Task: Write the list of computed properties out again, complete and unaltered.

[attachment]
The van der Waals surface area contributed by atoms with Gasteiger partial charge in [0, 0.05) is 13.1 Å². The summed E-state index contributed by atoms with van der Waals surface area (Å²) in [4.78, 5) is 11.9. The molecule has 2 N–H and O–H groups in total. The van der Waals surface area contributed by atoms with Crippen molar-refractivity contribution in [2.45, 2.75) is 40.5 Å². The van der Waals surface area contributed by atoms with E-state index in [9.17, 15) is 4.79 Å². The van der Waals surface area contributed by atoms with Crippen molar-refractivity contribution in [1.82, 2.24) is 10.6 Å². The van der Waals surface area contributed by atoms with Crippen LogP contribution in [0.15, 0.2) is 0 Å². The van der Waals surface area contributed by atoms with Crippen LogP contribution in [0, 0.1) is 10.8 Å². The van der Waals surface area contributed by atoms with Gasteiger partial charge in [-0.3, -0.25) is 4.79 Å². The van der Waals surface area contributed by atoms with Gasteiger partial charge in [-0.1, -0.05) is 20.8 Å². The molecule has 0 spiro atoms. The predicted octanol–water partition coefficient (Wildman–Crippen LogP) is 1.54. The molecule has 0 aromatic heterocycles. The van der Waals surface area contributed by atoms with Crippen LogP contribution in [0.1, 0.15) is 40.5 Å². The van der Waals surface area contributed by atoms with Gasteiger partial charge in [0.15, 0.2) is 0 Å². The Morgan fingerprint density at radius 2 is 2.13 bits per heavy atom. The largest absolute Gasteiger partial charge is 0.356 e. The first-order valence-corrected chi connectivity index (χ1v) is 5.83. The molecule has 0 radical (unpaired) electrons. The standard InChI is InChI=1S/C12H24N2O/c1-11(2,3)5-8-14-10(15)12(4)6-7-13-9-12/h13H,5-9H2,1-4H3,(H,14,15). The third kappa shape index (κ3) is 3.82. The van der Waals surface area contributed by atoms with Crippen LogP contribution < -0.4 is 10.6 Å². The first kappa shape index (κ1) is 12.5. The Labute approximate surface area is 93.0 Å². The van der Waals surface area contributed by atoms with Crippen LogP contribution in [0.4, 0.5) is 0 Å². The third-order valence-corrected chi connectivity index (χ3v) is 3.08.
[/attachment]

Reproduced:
The van der Waals surface area contributed by atoms with Gasteiger partial charge in [0, 0.05) is 13.1 Å². The summed E-state index contributed by atoms with van der Waals surface area (Å²) in [4.78, 5) is 11.9. The molecule has 2 N–H and O–H groups in total. The van der Waals surface area contributed by atoms with Crippen molar-refractivity contribution in [2.45, 2.75) is 40.5 Å². The van der Waals surface area contributed by atoms with E-state index in [9.17, 15) is 4.79 Å². The van der Waals surface area contributed by atoms with Crippen molar-refractivity contribution in [1.82, 2.24) is 10.6 Å². The van der Waals surface area contributed by atoms with Crippen LogP contribution in [0.15, 0.2) is 0 Å². The van der Waals surface area contributed by atoms with Crippen LogP contribution in [0, 0.1) is 10.8 Å². The van der Waals surface area contributed by atoms with Gasteiger partial charge in [-0.3, -0.25) is 4.79 Å². The van der Waals surface area contributed by atoms with Gasteiger partial charge in [-0.1, -0.05) is 20.8 Å². The molecule has 0 spiro atoms. The predicted octanol–water partition coefficient (Wildman–Crippen LogP) is 1.54. The molecule has 0 aromatic heterocycles. The van der Waals surface area contributed by atoms with Crippen LogP contribution in [0.1, 0.15) is 40.5 Å². The van der Waals surface area contributed by atoms with Gasteiger partial charge in [0.15, 0.2) is 0 Å². The Morgan fingerprint density at radius 2 is 2.13 bits per heavy atom. The largest absolute Gasteiger partial charge is 0.356 e. The first-order valence-corrected chi connectivity index (χ1v) is 5.83. The molecule has 0 radical (unpaired) electrons. The standard InChI is InChI=1S/C12H24N2O/c1-11(2,3)5-8-14-10(15)12(4)6-7-13-9-12/h13H,5-9H2,1-4H3,(H,14,15). The third kappa shape index (κ3) is 3.82. The van der Waals surface area contributed by atoms with Crippen LogP contribution < -0.4 is 10.6 Å². The first kappa shape index (κ1) is 12.5. The Labute approximate surface area is 93.0 Å². The van der Waals surface area contributed by atoms with Crippen LogP contribution in [0.4, 0.5) is 0 Å². The third-order valence-corrected chi connectivity index (χ3v) is 3.08.